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Milan Kundera’s books

1967 The Joke
1969 Life Is Elsewhere
1969 Laughable Loves (short stories)

1972 The Farewell Party
1978 The Book of Laughter and Forgetting

1984 The Unbearable Lightness of Being
1986 The Art of the Novel (essays)

1990 Immortality
1995 Slowness
1998 Identity

2000 Ignorance
2014 The Festival of Insignificance

The Tragedy of Liberation by Frank Dikötter (2013)

People were encouraged to transform themselves into what the communists called ‘New People’. Everywhere, in government offices, factories, workshops, schools and universities, they were ‘re-educated’ and made to study newspapers and textbooks, learning the right answers, the right ideas and the right slogans. While the violence abated after a few years, thought reform never ended, as people were compelled to scrutinise their every belief, suppressing the transitory impressions that might reveal hidden bourgeois thoughts behind a mask of social conformity. Again and again, in front of assembled crowds or in study sessions under strict supervision, they had to write confessions, denounce their friends, justify their past activities and answer questions about their political reliability. (p.xiii)

For three-quarters of the twentieth century China was the site of enormous turmoil, war, famine, tyranny and suffering. Frank Dikötter is a Dutch historian, professor of humanities at the University of Hong Kong, formerly of the School of Oriental and African Studies in London. In the last twenty years China has become easier to visit and has opened many of its historical archives to academics for the first time. Dikötter has taken advantage of this to spend years researching provincial records and archives hitherto unseen by western historians. This research has resulted in a trilogy of books detailing the first three decades of communist party rule in China:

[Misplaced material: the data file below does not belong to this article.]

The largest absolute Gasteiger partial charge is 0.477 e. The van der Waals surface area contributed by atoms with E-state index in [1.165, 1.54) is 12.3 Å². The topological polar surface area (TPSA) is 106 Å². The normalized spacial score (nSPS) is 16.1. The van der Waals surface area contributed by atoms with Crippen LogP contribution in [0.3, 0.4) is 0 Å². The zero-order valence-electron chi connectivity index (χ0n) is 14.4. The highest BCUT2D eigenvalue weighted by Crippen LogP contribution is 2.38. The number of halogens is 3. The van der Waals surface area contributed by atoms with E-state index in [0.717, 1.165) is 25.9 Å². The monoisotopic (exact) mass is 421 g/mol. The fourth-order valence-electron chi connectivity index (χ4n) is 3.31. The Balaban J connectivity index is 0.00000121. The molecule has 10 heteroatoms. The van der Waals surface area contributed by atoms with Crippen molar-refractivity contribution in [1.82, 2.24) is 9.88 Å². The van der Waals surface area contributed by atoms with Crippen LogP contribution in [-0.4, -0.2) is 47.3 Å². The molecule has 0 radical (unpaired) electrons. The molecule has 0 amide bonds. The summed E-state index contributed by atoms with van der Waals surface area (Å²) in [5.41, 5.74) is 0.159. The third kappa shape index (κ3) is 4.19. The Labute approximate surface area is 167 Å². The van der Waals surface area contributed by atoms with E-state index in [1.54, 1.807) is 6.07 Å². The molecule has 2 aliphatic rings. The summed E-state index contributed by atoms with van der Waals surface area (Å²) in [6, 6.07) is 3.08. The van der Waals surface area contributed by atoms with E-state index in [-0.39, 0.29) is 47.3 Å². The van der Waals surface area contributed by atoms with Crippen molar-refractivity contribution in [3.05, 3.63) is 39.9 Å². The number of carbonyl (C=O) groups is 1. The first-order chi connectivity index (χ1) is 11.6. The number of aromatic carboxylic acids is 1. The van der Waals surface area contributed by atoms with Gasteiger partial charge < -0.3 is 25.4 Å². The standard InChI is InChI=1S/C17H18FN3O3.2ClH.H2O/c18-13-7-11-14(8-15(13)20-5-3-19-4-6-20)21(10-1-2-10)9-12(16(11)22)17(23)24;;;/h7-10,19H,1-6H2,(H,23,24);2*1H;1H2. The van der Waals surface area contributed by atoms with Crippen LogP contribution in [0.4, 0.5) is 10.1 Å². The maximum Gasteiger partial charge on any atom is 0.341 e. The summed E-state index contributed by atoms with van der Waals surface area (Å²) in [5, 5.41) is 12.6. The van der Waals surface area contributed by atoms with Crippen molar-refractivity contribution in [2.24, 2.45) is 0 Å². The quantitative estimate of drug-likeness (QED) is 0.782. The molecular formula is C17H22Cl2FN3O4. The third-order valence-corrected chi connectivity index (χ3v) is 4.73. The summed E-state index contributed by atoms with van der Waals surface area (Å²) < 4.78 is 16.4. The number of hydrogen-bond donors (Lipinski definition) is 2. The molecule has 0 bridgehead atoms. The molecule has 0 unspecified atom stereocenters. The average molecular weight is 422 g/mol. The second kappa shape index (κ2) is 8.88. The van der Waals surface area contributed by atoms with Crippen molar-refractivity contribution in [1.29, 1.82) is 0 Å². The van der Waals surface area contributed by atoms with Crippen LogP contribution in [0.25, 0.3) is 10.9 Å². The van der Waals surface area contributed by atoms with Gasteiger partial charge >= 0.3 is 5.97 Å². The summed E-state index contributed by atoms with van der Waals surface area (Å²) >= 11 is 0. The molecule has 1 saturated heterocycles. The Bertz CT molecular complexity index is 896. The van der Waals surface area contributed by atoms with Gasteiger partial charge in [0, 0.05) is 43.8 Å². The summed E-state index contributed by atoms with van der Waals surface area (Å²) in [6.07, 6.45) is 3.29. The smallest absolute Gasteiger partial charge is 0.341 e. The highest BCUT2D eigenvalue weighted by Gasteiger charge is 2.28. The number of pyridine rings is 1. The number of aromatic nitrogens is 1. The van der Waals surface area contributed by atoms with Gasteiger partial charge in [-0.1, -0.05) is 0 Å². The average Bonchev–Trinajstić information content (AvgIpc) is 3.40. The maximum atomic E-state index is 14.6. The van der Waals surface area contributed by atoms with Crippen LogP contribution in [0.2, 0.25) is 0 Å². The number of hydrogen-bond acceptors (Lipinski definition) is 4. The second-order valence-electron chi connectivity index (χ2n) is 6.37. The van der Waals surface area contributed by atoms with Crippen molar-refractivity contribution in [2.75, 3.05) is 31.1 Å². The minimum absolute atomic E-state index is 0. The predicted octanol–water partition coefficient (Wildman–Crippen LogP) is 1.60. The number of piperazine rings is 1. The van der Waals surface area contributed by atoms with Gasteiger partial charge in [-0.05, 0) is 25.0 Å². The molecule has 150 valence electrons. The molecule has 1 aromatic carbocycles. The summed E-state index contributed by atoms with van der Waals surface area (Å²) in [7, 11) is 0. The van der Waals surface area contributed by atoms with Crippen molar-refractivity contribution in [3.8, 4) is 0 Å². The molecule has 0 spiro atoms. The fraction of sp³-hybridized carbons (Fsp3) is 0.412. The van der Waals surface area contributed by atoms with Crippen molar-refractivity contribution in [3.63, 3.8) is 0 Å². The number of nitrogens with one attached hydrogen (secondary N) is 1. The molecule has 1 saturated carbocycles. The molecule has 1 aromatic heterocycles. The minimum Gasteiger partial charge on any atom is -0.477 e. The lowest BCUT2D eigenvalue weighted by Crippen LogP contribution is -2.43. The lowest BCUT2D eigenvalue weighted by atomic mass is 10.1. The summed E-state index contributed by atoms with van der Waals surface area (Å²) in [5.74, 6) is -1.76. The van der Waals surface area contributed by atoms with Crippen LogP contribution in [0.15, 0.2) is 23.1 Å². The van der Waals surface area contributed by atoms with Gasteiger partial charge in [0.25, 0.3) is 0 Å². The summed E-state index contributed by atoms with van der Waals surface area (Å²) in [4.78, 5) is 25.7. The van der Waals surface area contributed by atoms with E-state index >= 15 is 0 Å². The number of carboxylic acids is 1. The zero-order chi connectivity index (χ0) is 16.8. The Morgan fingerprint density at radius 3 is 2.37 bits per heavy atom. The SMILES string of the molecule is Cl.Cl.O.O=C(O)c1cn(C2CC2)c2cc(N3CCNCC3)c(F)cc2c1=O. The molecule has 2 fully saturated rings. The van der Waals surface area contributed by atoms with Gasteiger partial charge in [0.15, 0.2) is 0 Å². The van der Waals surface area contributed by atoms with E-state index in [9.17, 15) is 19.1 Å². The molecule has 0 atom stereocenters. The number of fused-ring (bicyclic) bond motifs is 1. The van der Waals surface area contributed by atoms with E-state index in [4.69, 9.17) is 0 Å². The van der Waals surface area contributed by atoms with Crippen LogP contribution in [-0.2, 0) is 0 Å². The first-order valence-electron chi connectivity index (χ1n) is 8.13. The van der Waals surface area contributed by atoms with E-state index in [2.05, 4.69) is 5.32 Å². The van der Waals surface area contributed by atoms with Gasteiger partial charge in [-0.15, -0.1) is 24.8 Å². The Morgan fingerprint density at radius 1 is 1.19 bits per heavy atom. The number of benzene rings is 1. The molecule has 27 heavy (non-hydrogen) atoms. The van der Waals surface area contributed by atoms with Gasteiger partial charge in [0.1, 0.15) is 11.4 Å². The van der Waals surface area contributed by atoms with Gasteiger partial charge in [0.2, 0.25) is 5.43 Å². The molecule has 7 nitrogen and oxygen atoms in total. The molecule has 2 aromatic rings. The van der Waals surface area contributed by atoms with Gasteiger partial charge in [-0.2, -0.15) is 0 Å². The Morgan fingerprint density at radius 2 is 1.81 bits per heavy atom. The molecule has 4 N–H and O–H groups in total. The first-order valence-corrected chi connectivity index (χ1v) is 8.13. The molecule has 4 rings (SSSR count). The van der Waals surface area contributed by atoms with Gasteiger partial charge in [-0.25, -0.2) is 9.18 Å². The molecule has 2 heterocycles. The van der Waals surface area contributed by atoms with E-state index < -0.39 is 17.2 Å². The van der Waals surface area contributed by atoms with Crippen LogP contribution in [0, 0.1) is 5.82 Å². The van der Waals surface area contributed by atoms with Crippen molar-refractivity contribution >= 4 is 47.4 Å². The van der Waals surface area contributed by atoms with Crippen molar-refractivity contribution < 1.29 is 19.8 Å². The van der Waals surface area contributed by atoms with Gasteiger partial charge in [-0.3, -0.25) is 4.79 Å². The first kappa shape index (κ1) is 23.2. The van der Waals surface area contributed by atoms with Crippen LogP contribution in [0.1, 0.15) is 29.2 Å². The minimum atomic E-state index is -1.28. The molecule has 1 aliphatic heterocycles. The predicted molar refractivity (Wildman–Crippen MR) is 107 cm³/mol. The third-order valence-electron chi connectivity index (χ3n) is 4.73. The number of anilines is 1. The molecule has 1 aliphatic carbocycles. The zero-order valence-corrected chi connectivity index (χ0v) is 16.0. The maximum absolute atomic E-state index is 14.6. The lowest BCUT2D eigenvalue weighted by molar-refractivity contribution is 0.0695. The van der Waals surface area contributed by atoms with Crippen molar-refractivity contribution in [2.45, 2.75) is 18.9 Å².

1. The Tragedy of Liberation: A History of the Communist Revolution, 1945–1957 (2013)
  2. Mao’s Great Famine: The History of China’s Most Devastating Catastrophe, 1958–62 (2010)
  3. The Cultural Revolution: A People’s History, 1962-1976 (2016)

The general drift of all three books is that communist rule in China was much, much more repressive, bungling and catastrophic for the people of China than previously thought. The centrepiece is the book about the great famine of 1958-62, which charges that it was much more consciously and deliberately engineered by the communist leadership (i.e. Mao) lasted longer (1958-62), and resulted in more deaths from starvation, than previously estimated. Dikötter gives the figure of 45 million premature deaths, of which between two and three million were victims of political repression, beaten or tortured to death or executed for political reasons.